Many of you will have seen live aboard boats at home or in your own areas. Many of you will also have spent holidays on boats, but I wonder how many readers here have spent time on a traditional, or historic barge.
In the Netherlands, it's an amazing fact that there are more boats per capita of the population than almost anywhere else in the world. Quite something for such a small country, isn't it? So the Dutch have a strong sense of their waterways heritage as well as being very active boaters themselves. Our particular harbour is dedicated to the restoration of the barges that thronged the rivers and canals from the mid 19th century up to World War II. Our duty, as the barge owners and restorers, is to maintain the exterior of our boats as they were in the days when they were in use as cargo carrying vessels. And our job is to try and restore them to the state they were in when they were first built.
There is a slight snag with this. They were, as I've said, cargo boats. Their holds were never meant to be lived in; they were closed spaces covered only by wooden hatches and they had no windows. But practically all of us who own these old barges convert these cargo holds into living space, so what do we do about light? Since we are absolutely not allowed to place windows in the sides, it ends up being a kind of compromise.
I describe in Harbour Ways how I sneaked a window into the rear end of the hold after I raised the 'roof' or height of the Vereeniging. It's difficult to see this window from a normal standpoint, so I got away with it. In fact, it's just a kind of wide slot between the engine room roof and the top of the hatches, but for quite a while, this was the only natural light I had inside. This meant that one end of my space, the bedroom area, had light, but the area where I spent most of my time - closer to the entrance - was constantly dark.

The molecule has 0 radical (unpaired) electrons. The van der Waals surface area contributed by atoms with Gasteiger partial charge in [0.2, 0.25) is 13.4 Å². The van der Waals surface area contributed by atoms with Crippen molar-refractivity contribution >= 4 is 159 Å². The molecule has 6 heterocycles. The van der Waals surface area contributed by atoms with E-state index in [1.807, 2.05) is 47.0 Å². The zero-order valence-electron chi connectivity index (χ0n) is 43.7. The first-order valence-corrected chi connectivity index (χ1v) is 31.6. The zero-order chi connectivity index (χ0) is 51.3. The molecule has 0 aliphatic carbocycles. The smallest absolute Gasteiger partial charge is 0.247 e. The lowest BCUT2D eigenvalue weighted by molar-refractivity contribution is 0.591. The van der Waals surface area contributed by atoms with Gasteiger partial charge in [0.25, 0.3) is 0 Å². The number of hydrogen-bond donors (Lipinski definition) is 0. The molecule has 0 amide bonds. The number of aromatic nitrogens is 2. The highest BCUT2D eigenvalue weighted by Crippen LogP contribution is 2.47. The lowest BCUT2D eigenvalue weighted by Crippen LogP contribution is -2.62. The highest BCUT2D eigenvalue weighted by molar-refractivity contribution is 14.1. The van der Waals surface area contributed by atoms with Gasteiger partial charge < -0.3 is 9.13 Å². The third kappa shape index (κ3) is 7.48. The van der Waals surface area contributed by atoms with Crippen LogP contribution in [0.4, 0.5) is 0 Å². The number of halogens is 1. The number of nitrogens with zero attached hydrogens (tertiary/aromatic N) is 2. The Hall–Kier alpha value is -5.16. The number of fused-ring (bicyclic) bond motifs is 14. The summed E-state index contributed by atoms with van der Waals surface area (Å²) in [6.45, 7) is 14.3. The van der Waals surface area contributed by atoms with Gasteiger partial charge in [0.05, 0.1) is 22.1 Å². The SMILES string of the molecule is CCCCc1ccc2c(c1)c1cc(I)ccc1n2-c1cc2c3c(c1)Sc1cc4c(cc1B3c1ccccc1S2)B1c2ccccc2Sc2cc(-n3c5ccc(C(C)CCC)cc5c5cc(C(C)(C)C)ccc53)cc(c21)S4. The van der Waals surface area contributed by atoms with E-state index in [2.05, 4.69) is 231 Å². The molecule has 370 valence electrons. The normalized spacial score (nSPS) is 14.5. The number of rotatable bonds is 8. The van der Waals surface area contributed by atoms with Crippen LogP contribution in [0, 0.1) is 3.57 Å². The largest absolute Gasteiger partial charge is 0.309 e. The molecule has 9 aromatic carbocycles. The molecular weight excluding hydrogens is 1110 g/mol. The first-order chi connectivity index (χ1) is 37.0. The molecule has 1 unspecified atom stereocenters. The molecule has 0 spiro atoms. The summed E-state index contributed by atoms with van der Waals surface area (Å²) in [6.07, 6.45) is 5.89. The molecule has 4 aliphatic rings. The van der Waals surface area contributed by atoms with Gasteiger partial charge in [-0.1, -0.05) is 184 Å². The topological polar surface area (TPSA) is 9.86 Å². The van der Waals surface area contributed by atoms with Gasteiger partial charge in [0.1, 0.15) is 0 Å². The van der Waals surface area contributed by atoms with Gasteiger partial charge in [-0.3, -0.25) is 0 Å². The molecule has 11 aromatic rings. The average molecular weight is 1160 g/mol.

|The sneaky window at the back of the hold - barely noticeable|
|An old photo showing the window in the entrance hatch|
I cut a carefully measured hole in the brown sail cloth that covered my hatches, removed a single heavy hatch-board, and found a fitting piece of perspex. This was then attached to a frame and slotted over the space where the hatch-board used to be. The difference was amazing. I could see - even in the early morning; well at least as far as my waist. The bottom half was still a bit vague and I still got my socks mixed up, but the improvement in my mood was substantial. And I had managed all this without losing my monumental status - and yes, I do mean that.
|'Strip' lighting in the hatches. I want more of these!|
I should say I now have plans to take out more hatch-boards and have what is effectively 'strip' lighting down the centre of my ceiling, but that's for next year. Or maybe I'll do it in stages; I don't know yet. For the moment, I'm happy to say I am no longer given to bursts of light-loss lunacy. But it's true that the challenge of solving the problem without losing my Vereeniging's historic status has been one that has taxed even my stubborn and bullish nature!